The Daily Tar Heel

Serving the students and the University community since 1893

Wednesday December 7th

Chapel Hill Transit bus trackers delayed again, scheduled for November

A Chapel Hill transit bus drives down South Road on Sept. 12, 2022.
Buy Photos A Chapel Hill transit bus drives down South Road on Sept. 12, 2022.

The delivery of bus tracking modems to Chapel Hill Transit has been delayed again.

Originally scheduled to arrive last year, the shipment was delayed first until September of this year. Now, it is expected to arrive in November. 

According to a press release from the Town of Chapel Hill, a schedule for the installation of the equipment will be released when the shipment arrives.

Chapel Hill Transit director Brian Litchfield said the modems are important because they communicate with satellites to pinpoint the location of the bus and allow riders to predict when the bus will arrive at a stop.

Litchfield added that the previous bus-tracking system via the NextBus app used modems installed over 15 years ago that relied on 3G networks, which many cellular companies have recently phased out.

“It's a very nice system that we've been very pleased with, up until recently,” Litchfield said.

Litchfield said the manufacturer has been unable to obtain the parts needed to develop the modems due to supply chain issues. The new 4G NextBus modems will take about a week to install once they arrive.

A new bus tracking system from GMV Syncromatics will be installed early next year,  Litchfield said.

In the meantime, local residents and students have had to navigate the Chapel Hill Transit system without the ability to track buses in real time.

“People rely on that to make sure they can make their bus on time if there's a delay or something,” Chapel Hill Town Council member Michael Parker said.

Parker said that the tracking system benefits riders as long as it works, but that it can cause problems once people become reliant on it and it stops working.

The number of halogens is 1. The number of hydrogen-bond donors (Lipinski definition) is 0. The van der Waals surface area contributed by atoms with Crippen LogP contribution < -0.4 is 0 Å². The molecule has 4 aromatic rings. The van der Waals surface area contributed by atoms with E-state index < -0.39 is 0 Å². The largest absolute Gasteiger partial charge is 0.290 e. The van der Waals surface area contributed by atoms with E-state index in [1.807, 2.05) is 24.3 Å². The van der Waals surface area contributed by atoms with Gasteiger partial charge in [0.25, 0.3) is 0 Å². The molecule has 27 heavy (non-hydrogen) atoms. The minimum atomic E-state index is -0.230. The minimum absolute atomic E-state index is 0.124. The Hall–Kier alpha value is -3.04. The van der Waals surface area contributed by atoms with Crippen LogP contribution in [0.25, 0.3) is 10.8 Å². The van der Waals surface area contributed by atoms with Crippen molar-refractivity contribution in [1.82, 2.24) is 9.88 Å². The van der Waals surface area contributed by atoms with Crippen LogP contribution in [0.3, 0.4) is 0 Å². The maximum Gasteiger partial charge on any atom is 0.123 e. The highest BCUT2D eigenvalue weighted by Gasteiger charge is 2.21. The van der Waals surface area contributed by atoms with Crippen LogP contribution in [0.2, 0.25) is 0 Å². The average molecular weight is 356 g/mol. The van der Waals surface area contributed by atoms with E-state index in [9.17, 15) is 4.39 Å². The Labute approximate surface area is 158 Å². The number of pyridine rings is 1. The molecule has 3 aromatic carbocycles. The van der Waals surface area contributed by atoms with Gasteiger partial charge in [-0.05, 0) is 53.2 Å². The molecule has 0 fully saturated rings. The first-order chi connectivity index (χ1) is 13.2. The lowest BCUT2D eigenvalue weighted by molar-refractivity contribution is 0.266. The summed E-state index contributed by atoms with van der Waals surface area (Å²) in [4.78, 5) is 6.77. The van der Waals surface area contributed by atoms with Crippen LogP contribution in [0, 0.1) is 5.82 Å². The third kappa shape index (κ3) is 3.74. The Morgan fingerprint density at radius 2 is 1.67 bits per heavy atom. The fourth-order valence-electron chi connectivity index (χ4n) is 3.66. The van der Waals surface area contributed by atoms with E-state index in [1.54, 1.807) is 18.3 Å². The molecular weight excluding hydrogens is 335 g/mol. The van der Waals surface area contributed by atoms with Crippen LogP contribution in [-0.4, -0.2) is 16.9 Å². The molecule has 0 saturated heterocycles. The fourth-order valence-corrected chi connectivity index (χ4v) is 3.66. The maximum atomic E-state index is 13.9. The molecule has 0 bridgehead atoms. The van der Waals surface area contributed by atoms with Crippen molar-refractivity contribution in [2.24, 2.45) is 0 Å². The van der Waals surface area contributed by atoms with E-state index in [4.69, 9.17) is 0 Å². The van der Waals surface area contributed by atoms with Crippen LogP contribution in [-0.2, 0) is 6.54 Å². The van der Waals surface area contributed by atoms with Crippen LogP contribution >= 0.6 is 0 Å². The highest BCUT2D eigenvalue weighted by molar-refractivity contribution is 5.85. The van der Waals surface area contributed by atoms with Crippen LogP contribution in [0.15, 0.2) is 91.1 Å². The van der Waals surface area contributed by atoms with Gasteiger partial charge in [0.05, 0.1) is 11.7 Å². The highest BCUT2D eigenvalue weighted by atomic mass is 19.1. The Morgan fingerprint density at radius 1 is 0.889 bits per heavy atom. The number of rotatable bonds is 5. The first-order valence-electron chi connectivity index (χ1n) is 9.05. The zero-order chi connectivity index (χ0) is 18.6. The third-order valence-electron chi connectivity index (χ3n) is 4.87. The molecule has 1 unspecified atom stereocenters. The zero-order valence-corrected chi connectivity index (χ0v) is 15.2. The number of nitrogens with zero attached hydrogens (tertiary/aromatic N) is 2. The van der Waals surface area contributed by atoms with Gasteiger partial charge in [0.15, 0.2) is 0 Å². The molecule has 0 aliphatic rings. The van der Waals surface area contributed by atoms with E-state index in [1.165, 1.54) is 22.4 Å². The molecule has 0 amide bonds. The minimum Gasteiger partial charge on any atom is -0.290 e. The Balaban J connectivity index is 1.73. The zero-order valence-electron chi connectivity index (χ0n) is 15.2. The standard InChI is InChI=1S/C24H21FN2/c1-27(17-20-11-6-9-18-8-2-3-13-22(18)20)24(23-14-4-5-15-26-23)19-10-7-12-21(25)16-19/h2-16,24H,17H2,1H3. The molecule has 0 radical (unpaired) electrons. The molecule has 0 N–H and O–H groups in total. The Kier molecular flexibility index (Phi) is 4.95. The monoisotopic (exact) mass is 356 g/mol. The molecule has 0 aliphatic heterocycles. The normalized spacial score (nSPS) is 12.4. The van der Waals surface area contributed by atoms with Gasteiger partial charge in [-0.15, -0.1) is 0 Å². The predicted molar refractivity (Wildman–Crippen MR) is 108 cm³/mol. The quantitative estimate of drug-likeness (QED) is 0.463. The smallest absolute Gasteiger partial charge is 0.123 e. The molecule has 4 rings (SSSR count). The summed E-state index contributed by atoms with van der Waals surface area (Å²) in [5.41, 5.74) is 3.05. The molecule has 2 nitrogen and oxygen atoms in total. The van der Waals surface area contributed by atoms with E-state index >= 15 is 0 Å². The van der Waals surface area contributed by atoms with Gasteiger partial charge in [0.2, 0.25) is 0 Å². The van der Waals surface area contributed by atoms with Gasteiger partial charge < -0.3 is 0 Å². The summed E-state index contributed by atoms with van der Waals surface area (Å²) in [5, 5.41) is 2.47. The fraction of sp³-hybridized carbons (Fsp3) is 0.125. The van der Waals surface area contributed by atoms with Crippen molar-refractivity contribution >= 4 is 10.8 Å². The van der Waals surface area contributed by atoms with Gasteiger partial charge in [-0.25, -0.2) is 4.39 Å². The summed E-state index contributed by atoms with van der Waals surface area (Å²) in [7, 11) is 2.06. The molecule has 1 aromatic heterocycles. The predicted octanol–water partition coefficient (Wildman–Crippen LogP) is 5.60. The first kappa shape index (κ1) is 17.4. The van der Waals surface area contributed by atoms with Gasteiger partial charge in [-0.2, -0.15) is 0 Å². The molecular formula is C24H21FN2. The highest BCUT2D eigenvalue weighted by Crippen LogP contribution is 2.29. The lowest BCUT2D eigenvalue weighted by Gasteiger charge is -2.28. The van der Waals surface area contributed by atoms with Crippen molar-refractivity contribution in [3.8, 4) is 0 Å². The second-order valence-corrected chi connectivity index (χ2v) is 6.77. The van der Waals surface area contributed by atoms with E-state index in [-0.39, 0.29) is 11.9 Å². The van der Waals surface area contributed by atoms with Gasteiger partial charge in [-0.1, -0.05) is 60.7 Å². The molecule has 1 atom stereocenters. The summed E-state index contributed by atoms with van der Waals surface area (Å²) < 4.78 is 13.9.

Litchfield said that transit schedules can be a good approximation of when a bus might arrive at a given stop, but that they do not tell riders about the exact location of the bus, whether it is on time or if the bus is taking a detour.

“NextBus will tell you 'Hey, that bus is coming in five minutes,'" he said. "Then it says, 'Well, it's coming in seven.'"

He added that bus tracking software is important for students who are new to the area. In the past, many of them have learned about NextBus when they arrive in Chapel Hill, he said.

UNC senior James Odametey said he rides Chapel Hill Transit almost every day. He said that buses often do not come at their scheduled time.

“If we had better bus tracking software, I think a lot of students would be a lot more satisfied with how the bus system works here, because, I mean, it is good,” Odametey said. “And I know Chapel Hill Transit is struggling a little bit, but I mean, we have to get to places where you gotta be.”

UNC sophomore Devin Li said he rides the bus daily. He said that a bus tracking system would reduce the amount of time it takes for him to get between points on campus.

“I wouldn't have to wait 15 minutes for the bus to come because I don't know when the bus is coming,” Li said.  

Litchfield said he understands that a bus tracking system makes Chapel Hill Transit easier to use. He said that once the bus tracking modems arrive, there will be several months of testing, followed by a rollout of the new bus tracking system to the public.

@DTHCityState | city@dailytarheel.com 

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